Citrus black spot detection using hyperspectral image analysis

Duke M. Bulanon, Thomas F. Burks, Dae G. Kim, Mark A. Ritenour


A recently discovered fungal disease called citrus black spot, is threatening the Florida citrus industry.  The fungal disease, which causes cosmetic lesions on the rind of the fruit and can cause a tree to drop its fruit prematurely, could possibly lead to a ban on sales of fresh Florida citrus in other citrus-producing states.  The objective of this research is to develop a multispectral imaging algorithm to detect citrus black spots based on hyperspectral image data.  Hyperspectral images of citrus fruits (Valencias) were collected in the wavelength range of 480 nm to 950 nm.  Five surface conditions were examined, citrus black spot, greasy spot, melanose, wind scar, and normal one.  The first part of the image analysis determined the optimal wavelengths using correlation analysis based on the wavelength ratio (l1/l2) and wavelength difference (l1 - l2).  Four wavelengths were identified, 493 nm, 629 nm, 713 nm, and 781 nm.  In the second part, pattern recognition approaches namely linear discriminant classifier and artificial neural networks were developed using the four selected wavelengths as the input.  Both pattern recognition approaches had an overall accuracy of 92%.  The detection accuracy was improved to 96% by using the NDVI band ratio method of 713 nm and 781 nm.  The multispectral image algorithm developed in this study haspotential to be adopted by a real-time multispectral imaging system for citrus black spot detection.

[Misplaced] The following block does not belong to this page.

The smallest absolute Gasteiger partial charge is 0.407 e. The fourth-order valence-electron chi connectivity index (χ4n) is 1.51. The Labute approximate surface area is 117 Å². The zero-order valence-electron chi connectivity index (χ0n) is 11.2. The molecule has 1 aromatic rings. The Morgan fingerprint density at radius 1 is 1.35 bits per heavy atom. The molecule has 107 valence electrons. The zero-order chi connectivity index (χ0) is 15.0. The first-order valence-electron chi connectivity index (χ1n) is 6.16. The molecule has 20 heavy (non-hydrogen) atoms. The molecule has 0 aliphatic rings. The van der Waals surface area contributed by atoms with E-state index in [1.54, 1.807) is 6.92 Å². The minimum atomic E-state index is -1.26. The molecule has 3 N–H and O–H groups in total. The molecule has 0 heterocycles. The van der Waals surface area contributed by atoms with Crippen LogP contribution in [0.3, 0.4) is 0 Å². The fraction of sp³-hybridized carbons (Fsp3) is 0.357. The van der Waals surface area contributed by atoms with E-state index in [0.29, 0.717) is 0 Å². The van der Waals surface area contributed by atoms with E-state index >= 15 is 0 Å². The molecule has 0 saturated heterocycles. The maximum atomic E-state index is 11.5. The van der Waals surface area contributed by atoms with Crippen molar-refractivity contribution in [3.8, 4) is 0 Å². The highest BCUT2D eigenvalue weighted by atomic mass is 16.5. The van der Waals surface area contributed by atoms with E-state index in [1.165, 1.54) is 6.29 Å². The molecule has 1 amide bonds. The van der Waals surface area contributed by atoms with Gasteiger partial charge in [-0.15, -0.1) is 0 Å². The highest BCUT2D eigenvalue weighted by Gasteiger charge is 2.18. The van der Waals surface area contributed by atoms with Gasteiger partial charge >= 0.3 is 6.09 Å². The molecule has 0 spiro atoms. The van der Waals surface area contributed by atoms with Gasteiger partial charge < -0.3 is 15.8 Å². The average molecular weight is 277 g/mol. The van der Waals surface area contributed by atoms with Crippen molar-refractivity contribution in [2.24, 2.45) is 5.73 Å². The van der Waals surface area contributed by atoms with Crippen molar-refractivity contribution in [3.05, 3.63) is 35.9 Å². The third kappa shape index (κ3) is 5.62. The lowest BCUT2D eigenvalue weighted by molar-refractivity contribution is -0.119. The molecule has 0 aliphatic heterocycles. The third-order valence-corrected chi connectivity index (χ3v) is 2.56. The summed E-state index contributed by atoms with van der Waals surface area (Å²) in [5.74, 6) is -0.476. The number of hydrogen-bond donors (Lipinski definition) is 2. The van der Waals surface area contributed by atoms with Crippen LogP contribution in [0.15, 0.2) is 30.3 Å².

Keywords: activation energy, effective diffusivity, foam-mat drying, foam characteristics, modeling, Shrimp


citrus disease; multispectral imaging; hyperspectral imaging

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